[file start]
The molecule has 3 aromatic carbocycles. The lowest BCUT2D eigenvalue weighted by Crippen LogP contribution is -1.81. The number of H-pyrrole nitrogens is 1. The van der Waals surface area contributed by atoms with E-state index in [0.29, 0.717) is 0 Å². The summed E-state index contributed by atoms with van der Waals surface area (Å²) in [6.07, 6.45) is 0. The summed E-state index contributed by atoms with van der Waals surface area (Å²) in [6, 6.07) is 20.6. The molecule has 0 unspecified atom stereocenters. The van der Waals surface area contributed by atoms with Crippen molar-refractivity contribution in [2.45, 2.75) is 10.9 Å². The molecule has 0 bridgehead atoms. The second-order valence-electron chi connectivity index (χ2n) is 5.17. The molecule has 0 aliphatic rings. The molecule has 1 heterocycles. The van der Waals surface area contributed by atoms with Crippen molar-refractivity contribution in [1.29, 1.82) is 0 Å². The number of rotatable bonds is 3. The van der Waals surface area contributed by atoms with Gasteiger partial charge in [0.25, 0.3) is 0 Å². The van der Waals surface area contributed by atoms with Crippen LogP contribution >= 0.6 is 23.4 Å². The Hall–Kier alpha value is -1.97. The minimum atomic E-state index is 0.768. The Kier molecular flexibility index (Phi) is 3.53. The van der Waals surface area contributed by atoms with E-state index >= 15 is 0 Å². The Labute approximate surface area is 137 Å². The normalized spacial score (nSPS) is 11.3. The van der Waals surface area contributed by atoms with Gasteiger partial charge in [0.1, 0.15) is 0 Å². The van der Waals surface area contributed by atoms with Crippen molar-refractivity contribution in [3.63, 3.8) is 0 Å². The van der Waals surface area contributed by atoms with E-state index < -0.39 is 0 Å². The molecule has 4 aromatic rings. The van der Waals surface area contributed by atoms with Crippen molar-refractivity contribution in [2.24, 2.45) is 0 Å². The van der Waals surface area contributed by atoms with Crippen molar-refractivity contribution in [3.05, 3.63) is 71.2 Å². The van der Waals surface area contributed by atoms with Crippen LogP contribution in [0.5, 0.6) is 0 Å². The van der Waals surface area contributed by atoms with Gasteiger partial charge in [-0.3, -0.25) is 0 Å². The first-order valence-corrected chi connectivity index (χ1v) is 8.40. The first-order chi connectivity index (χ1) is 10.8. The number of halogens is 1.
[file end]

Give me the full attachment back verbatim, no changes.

The molecule has 3 aromatic carbocycles. The lowest BCUT2D eigenvalue weighted by Crippen LogP contribution is -1.81. The number of H-pyrrole nitrogens is 1. The van der Waals surface area contributed by atoms with E-state index in [0.29, 0.717) is 0 Å². The summed E-state index contributed by atoms with van der Waals surface area (Å²) in [6.07, 6.45) is 0. The summed E-state index contributed by atoms with van der Waals surface area (Å²) in [6, 6.07) is 20.6. The molecule has 0 unspecified atom stereocenters. The van der Waals surface area contributed by atoms with Crippen molar-refractivity contribution in [2.45, 2.75) is 10.9 Å². The molecule has 0 bridgehead atoms. The second-order valence-electron chi connectivity index (χ2n) is 5.17. The molecule has 0 aliphatic rings. The molecule has 1 heterocycles. The van der Waals surface area contributed by atoms with Crippen molar-refractivity contribution in [1.29, 1.82) is 0 Å². The number of rotatable bonds is 3. The van der Waals surface area contributed by atoms with Gasteiger partial charge in [0.25, 0.3) is 0 Å². The van der Waals surface area contributed by atoms with Crippen LogP contribution >= 0.6 is 23.4 Å². The Hall–Kier alpha value is -1.97. The minimum atomic E-state index is 0.768. The Kier molecular flexibility index (Phi) is 3.53. The van der Waals surface area contributed by atoms with E-state index >= 15 is 0 Å². The Labute approximate surface area is 137 Å². The normalized spacial score (nSPS) is 11.3. The van der Waals surface area contributed by atoms with Gasteiger partial charge in [0.1, 0.15) is 0 Å². The van der Waals surface area contributed by atoms with Crippen molar-refractivity contribution in [3.63, 3.8) is 0 Å². The van der Waals surface area contributed by atoms with E-state index < -0.39 is 0 Å². The molecule has 4 aromatic rings. The van der Waals surface area contributed by atoms with Crippen molar-refractivity contribution in [2.24, 2.45) is 0 Å². The van der Waals surface area contributed by atoms with Crippen molar-refractivity contribution in [3.05, 3.63) is 71.2 Å². The van der Waals surface area contributed by atoms with Crippen LogP contribution in [0.5, 0.6) is 0 Å². The van der Waals surface area contributed by atoms with Gasteiger partial charge in [-0.3, -0.25) is 0 Å². The first-order valence-corrected chi connectivity index (χ1v) is 8.40. The first-order chi connectivity index (χ1) is 10.8. The number of halogens is 1.